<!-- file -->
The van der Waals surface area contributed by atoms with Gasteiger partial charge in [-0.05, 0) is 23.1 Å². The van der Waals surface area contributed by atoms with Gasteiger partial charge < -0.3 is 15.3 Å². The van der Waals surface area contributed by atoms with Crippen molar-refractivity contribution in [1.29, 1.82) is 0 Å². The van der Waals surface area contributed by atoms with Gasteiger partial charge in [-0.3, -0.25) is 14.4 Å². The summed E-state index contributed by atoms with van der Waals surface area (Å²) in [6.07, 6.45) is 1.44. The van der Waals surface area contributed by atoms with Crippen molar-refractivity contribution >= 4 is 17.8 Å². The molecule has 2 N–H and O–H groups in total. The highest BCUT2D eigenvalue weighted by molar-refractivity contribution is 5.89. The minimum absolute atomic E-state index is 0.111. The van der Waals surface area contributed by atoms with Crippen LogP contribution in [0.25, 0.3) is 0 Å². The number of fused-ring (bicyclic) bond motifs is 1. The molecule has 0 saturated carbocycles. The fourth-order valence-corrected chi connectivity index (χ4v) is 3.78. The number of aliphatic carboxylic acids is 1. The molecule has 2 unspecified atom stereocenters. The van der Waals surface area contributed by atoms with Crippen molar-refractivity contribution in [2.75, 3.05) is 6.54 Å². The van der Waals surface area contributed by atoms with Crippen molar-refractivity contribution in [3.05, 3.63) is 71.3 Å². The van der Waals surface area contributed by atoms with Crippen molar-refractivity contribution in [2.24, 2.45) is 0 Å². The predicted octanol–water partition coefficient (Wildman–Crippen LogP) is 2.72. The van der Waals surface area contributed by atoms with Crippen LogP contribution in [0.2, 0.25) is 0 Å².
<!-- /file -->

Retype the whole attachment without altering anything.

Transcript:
The van der Waals surface area contributed by atoms with Gasteiger partial charge in [-0.05, 0) is 23.1 Å². The van der Waals surface area contributed by atoms with Gasteiger partial charge < -0.3 is 15.3 Å². The van der Waals surface area contributed by atoms with Crippen molar-refractivity contribution in [1.29, 1.82) is 0 Å². The van der Waals surface area contributed by atoms with Gasteiger partial charge in [-0.3, -0.25) is 14.4 Å². The summed E-state index contributed by atoms with van der Waals surface area (Å²) in [6.07, 6.45) is 1.44. The van der Waals surface area contributed by atoms with Crippen molar-refractivity contribution >= 4 is 17.8 Å². The molecule has 2 N–H and O–H groups in total. The highest BCUT2D eigenvalue weighted by molar-refractivity contribution is 5.89. The minimum absolute atomic E-state index is 0.111. The van der Waals surface area contributed by atoms with Crippen LogP contribution in [0.25, 0.3) is 0 Å². The number of fused-ring (bicyclic) bond motifs is 1. The molecule has 0 saturated carbocycles. The fourth-order valence-corrected chi connectivity index (χ4v) is 3.78. The number of aliphatic carboxylic acids is 1. The molecule has 2 unspecified atom stereocenters. The van der Waals surface area contributed by atoms with Crippen molar-refractivity contribution in [2.75, 3.05) is 6.54 Å². The van der Waals surface area contributed by atoms with Crippen molar-refractivity contribution in [3.05, 3.63) is 71.3 Å². The van der Waals surface area contributed by atoms with Crippen molar-refractivity contribution in [2.24, 2.45) is 0 Å². The predicted octanol–water partition coefficient (Wildman–Crippen LogP) is 2.72. The van der Waals surface area contributed by atoms with Crippen LogP contribution in [0.2, 0.25) is 0 Å².